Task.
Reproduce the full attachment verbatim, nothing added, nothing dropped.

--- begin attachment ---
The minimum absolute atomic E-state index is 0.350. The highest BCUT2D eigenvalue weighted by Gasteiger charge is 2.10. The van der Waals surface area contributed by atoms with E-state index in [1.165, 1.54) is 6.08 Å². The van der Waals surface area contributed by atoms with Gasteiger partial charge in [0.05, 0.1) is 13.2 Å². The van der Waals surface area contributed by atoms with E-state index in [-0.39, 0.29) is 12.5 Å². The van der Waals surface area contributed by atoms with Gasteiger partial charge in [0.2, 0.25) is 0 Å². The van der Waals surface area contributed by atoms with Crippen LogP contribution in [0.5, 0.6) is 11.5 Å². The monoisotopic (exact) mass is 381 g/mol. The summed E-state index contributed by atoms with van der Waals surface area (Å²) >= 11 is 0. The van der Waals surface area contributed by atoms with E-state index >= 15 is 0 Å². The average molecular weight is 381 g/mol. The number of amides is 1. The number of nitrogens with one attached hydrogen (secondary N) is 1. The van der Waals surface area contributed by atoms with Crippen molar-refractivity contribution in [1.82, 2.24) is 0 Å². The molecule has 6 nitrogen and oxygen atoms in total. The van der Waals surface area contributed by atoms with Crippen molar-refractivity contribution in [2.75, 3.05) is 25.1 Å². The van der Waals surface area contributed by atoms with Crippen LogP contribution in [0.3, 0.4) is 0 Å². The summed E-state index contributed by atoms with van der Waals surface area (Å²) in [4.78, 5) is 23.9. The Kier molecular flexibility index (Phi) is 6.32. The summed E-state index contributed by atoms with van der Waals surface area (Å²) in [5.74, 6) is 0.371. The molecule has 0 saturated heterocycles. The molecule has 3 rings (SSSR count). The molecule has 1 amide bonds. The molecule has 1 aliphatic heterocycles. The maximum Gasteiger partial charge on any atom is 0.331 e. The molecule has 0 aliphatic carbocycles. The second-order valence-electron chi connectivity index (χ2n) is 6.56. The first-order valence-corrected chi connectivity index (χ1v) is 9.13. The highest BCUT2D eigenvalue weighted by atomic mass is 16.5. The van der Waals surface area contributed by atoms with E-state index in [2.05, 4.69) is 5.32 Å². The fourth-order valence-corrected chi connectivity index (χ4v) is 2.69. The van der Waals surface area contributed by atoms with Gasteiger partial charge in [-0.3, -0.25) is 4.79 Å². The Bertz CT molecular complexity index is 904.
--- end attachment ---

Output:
The minimum absolute atomic E-state index is 0.350. The highest BCUT2D eigenvalue weighted by Gasteiger charge is 2.10. The van der Waals surface area contributed by atoms with E-state index in [1.165, 1.54) is 6.08 Å². The van der Waals surface area contributed by atoms with Gasteiger partial charge in [0.05, 0.1) is 13.2 Å². The van der Waals surface area contributed by atoms with E-state index in [-0.39, 0.29) is 12.5 Å². The van der Waals surface area contributed by atoms with Gasteiger partial charge in [0.2, 0.25) is 0 Å². The van der Waals surface area contributed by atoms with Crippen LogP contribution in [0.5, 0.6) is 11.5 Å². The monoisotopic (exact) mass is 381 g/mol. The summed E-state index contributed by atoms with van der Waals surface area (Å²) >= 11 is 0. The van der Waals surface area contributed by atoms with E-state index >= 15 is 0 Å². The average molecular weight is 381 g/mol. The number of amides is 1. The number of nitrogens with one attached hydrogen (secondary N) is 1. The van der Waals surface area contributed by atoms with Crippen molar-refractivity contribution in [1.82, 2.24) is 0 Å². The molecule has 6 nitrogen and oxygen atoms in total. The van der Waals surface area contributed by atoms with Crippen molar-refractivity contribution in [2.75, 3.05) is 25.1 Å². The van der Waals surface area contributed by atoms with Crippen LogP contribution in [0.3, 0.4) is 0 Å². The summed E-state index contributed by atoms with van der Waals surface area (Å²) in [4.78, 5) is 23.9. The Kier molecular flexibility index (Phi) is 6.32. The summed E-state index contributed by atoms with van der Waals surface area (Å²) in [5.74, 6) is 0.371. The molecule has 0 saturated heterocycles. The molecule has 3 rings (SSSR count). The molecule has 1 amide bonds. The molecule has 1 aliphatic heterocycles. The maximum Gasteiger partial charge on any atom is 0.331 e. The molecule has 0 aliphatic carbocycles. The second-order valence-electron chi connectivity index (χ2n) is 6.56. The first-order valence-corrected chi connectivity index (χ1v) is 9.13. The highest BCUT2D eigenvalue weighted by atomic mass is 16.5. The van der Waals surface area contributed by atoms with E-state index in [2.05, 4.69) is 5.32 Å². The fourth-order valence-corrected chi connectivity index (χ4v) is 2.69. The van der Waals surface area contributed by atoms with Gasteiger partial charge in [-0.3, -0.25) is 4.79 Å². The Bertz CT molecular complexity index is 904.